As reported, the floods consumed the brown house in record time and scope. After a week of storms, the river rose forty five feet, submerging everything from the kitchen cabinets upstairs down to the basement.
The deck looked more like a dock. The pasture a sea floor. Mud covered everything, except for the books, the couches, the desks, the beds, the painter’s smocks, the vases, the sculptures, the rugs, and floor lamps. All were transported to the shop uphill.
The work was laborious and disorienting. The embroiderist and the novelist gave their hands cleaning. The poets lifted the heavy stuff as poets often do. No one was injured, or harmed. Everyone was displaced.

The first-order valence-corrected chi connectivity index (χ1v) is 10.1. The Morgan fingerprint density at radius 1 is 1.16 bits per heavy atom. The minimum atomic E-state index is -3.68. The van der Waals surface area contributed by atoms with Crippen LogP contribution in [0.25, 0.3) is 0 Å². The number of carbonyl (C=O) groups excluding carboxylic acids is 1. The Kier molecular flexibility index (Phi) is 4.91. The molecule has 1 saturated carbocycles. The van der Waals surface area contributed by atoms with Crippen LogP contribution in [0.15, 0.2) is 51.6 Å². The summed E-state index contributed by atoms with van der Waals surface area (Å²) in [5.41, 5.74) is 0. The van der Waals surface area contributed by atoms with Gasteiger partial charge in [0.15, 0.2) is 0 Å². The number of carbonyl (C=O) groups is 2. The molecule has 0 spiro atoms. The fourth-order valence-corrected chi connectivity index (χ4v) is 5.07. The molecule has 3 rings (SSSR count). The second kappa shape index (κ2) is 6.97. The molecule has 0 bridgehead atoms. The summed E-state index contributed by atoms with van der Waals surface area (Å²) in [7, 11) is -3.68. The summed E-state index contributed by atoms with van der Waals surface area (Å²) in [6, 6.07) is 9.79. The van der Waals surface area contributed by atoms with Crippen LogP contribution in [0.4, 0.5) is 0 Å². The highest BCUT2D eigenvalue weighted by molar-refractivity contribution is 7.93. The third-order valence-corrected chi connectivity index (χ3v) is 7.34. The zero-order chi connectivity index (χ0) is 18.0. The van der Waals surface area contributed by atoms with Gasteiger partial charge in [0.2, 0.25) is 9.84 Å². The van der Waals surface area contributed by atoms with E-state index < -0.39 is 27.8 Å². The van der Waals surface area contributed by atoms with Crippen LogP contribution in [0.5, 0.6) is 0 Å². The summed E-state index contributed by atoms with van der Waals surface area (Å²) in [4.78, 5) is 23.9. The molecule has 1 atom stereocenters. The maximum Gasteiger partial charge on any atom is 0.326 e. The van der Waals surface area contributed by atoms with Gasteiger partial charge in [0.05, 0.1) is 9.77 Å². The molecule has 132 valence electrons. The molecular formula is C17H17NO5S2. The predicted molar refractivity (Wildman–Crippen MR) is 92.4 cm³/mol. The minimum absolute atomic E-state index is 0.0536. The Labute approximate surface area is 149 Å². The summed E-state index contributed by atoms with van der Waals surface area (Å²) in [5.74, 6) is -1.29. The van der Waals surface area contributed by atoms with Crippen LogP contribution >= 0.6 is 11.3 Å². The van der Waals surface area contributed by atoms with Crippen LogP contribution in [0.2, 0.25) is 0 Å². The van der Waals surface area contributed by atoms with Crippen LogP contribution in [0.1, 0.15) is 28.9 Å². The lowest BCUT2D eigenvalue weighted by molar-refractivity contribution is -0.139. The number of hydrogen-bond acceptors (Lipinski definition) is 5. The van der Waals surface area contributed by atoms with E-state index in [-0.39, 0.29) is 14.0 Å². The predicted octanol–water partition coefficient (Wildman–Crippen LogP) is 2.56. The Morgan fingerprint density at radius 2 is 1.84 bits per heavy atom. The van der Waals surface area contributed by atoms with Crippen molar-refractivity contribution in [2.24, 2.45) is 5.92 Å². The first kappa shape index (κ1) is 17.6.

Days after the river receded, we slept in the brown house, on a plastic covered mattress in the middle of the living room, with the doors ajar, trails of paw prints snaking through the house, and the rain playing drums on the porch wood.
Candles flickered in the black of the window, while my friend slept and I considered the dreams and fears of my childhood, both still very much alive and at odds within me. We woke up early, brewed our coffee, and ate breakfast outside. The painter gave me a book about resistance. The author called it the death wish, that destructive force which rises whenever we consider a long term course of creative action. Incidentally, the residency has survived fifteen years of spontaneous flooding. The creative action continues despite the cataclysm, despite the inevitable resistance of Nature and her subtractive forces. That which gives does take. But let the record show, there is always time to begin anew.